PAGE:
2

I have such histogram:

enter image description here

and I have this code that finds the maxima (-21.5 in my case):

from scipy.stats import gaussian_kde

def find_range(column):
    kde = gaussian_kde(column)
    no_samples = len(column)

    samples = np.linspace(column.min(), column.max(), no_samples)
    probs = kde.evaluate(samples)
    maxima_index = probs.argmax()
    maxima = samples[maxima_index]
    
    plt.scatter(samples, probs) #, color='b',linewidths=0.05)
    plt.show()

    return [maxima]

But I need to find the range of the most dominant values of the histogram (in this histogram for example: -30 : -5). Something like, the value from both sides where it's probability is equal to 20% of the maxima probability.

How can I achieve it? I had tried the following:

t_right = list(filter(lambda tup:np.logical_and(tup[1] > maxima , probs[tup[0]] <= max(probs)*0.2), enumerate(samples)))

but getting many values, I want only one value that cut the curve

2 Answers 2

2

I'm not sure if that is what you are looking for but I've found this article on Towards data Science code form that article is as follow: Link: https://towardsdatascience.com/take-your-histograms-to-the-next-level-using-matplotlib-5f093ad7b9d3


# Plot
    # Plot histogram
avocado.plot(kind = "hist", density = True, alpha = 0.65, bins = 15) # change density to true, because KDE uses density
    # Plot KDE
avocado.plot(kind = "kde")

    # Quantile lines
quant_5, quant_25, quant_50, quant_75, quant_95 = avocado.quantile(0.05), avocado.quantile(0.25), avocado.quantile(0.5), avocado.quantile(0.75), avocado.quantile(0.95)
quants = [[quant_5, 0.6, 0.16], [quant_25, 0.8, 0.26], [quant_50, 1, 0.36],  [quant_75, 0.8, 0.46], [quant_95, 0.6, 0.56]]
for i in quants:
    ax.axvline(i[0], alpha = i[1], ymax = i[2], linestyle = ":")


# X
ax.set_xlabel("Average Price ($)")
    # Limit x range to 0-4
x_start, x_end = 0, 4
ax.set_xlim(x_start, x_end)

# Y
ax.set_ylim(0, 1)
ax.set_yticklabels([])
ax.set_ylabel("")

# Annotations
ax.text(quant_5-.1, 0.17, "5th", size = 10, alpha = 0.8)
ax.text(quant_25-.13, 0.27, "25th", size = 11, alpha = 0.85)
ax.text(quant_50-.13, 0.37, "50th", size = 12, alpha = 1)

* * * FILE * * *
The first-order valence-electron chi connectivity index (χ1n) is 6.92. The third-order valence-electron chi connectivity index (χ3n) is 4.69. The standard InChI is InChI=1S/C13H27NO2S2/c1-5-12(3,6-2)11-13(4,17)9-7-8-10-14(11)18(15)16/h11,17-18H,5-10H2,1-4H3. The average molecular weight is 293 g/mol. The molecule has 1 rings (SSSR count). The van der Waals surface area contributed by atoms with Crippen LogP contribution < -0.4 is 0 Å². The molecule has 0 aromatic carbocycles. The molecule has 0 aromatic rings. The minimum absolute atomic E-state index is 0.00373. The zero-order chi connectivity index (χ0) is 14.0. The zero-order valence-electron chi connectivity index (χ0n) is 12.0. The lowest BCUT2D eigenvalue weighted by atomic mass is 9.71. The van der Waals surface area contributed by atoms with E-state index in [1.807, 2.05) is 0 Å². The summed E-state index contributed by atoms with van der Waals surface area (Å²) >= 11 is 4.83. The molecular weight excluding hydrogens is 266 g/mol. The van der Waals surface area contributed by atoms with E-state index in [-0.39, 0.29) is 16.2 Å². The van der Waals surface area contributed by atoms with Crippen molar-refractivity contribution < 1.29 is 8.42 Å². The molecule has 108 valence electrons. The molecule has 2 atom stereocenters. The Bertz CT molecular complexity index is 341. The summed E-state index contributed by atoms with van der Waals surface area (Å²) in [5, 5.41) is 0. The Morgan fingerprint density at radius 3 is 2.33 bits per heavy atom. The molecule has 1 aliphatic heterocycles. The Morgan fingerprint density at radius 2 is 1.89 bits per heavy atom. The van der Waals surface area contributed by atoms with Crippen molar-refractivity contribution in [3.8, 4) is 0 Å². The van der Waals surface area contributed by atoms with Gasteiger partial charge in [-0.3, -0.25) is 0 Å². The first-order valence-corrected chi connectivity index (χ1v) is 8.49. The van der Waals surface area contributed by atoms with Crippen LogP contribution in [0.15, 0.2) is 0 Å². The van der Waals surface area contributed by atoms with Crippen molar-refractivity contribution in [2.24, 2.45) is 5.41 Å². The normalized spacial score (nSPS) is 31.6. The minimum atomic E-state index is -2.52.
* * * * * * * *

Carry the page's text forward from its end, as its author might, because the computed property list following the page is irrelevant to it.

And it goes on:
ax.text(quant_75-.13, 0.47, "75th", size = 11, alpha = 0.85)
ax.text(quant_95-.25, 0.57, "95th Percentile", size = 10, alpha =.8)

# Overall
ax.grid(False)
ax.set_title("Avocado Prices in U.S. Markets", size = 17, pad = 10)

    # Remove ticks and spines
ax.tick_params(left = False, bottom = False)
for ax, spine in ax.spines.items():
    spine.set_visible(False)
    
plt.show()

The output of above is something like that:

Plot with emphasized information

I hope that could be helpful for you! :)

1
  • Thanks @Mikolaj, actually I was aiming to something like this: t_right = list(filter(lambda tup:np.logical_and(tup[1] > maxima , probs[tup[0]] <= max(probs)*0.2), enumerate(samples)))
    – zbeedatm
    Feb 26, 2022 at 16:29
0

This is my solution, will be glad to get other ideas:

from scipy.stats import gaussian_kde

def find_range(column):
    kde = gaussian_kde(column)
    no_samples = len(column)

    samples = np.linspace(column.min(), column.max(), no_samples)
    probs = kde.evaluate(samples)
    maxima_index = probs.argmax()
    maxima = samples[maxima_index]
    
    t_right_list = list(filter(lambda tup:np.logical_and(tup[1] > maxima , math.isclose(probs[tup[0]],  max(probs)*0.2, abs_tol=0.00001) ), enumerate(samples)))
    t_right = np.median(list(zip(*t_right_list))[1])
    t_left_list = list(filter(lambda tup:np.logical_and(tup[1] < maxima , math.isclose(probs[tup[0]],  max(probs)*0.2, abs_tol=0.00001) ), enumerate(samples)))
    t_left = np.median(list(zip(*t_left_list))[1])
    
    plt.scatter(samples, probs) #, color='b',linewidths=0.05)
    plt.show()

    return [t_left, maxima, t_right]

In case more than one value will be retrieved in t_right/t_left (because of abs_tol param value), then median can be used (in order to get only one value)

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